The basic idea behind powering all the four wheels is to increase traction. In two-wheel powered vehicles, all the torque has to come from the two wheels. In conditions like snow, and less torque situations, vehicle with a two wheel drive are more prone to get stuck. Thus, a four wheel drive is a good idea to maximize engine power by transferring it to all the wheels. A four-wheel drive mechanism is not completely perfect. There are a few possibilities that arise and they have to be understood and included in the vehicle either directly within the drive-system itself or by making external adjustments.
In addition to torque, all vehicles need traction to move. Traction is very closely associated to torque and, it can even be said that in certain conditions, traction determines the amount of torque.
4WD-more torque more slippage:
Differentials and Traction:
As powering all four wheels increases torque, it benefits the vehicle in a lot of ways. But in surfaces that offer less traction, the conditions change. In the very same snow or off-terrain surfaces, which the four-wheel drive is meant for, there is a direct disadvantage the vehicle faces. If the number of wheels gaining torque and traction are more in number, there is better movement. The draw back is, in off-terrain surfaces, there is also a possibility that this works conversely. That is, movement is negatively affected, if there are more number of driving wheels in less-traction surface positions. Let’s see how.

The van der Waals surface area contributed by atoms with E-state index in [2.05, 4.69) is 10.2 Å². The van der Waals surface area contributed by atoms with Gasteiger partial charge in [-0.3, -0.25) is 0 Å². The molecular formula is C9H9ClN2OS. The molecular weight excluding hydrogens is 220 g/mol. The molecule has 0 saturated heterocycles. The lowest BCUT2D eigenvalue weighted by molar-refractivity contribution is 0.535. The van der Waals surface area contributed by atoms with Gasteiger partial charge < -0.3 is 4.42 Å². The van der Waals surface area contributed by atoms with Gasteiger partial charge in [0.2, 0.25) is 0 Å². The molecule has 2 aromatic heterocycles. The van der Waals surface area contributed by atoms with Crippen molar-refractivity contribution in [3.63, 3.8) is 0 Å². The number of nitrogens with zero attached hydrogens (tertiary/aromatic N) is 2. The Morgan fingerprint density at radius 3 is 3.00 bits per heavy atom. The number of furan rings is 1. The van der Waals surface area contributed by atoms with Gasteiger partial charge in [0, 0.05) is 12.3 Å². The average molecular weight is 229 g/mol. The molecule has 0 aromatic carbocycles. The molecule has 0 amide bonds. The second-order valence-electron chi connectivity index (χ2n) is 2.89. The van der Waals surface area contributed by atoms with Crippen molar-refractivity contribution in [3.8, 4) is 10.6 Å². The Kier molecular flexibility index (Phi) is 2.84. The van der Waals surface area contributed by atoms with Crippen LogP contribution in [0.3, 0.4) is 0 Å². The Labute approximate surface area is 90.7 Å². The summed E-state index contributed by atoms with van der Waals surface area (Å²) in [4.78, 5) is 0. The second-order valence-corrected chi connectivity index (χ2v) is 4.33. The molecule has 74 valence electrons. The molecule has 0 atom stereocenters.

In case of two wheel drive, for good movement it becomes important that at least one of the two wheels receive proper traction in order to pull the other wheels out of the loose surface. If one of the rear wheels is receiving less or no traction, it will not affect the performance of the other rear wheel because of the presence of the differential. In a four wheel drive, even though differentials are present between the right and left wheels, there is none between the front and rear and thus force applied on the front and the rear axles are the same. Both the axles are connected by a drive column, but no differential is present. This scenario has certain disadvantages because the wheels turn at different speeds while taking a turn. In the case of a two-wheel drive car, this is taken care of because two wheels are ‘driven’.
While the four wheel drive offers increased torque, there is the consequence of drive train binding. This leads to the next level in the differential mechanism. That is, the introduction of a center differential. Under the four-wheel category, this is called the All-wheel-drive.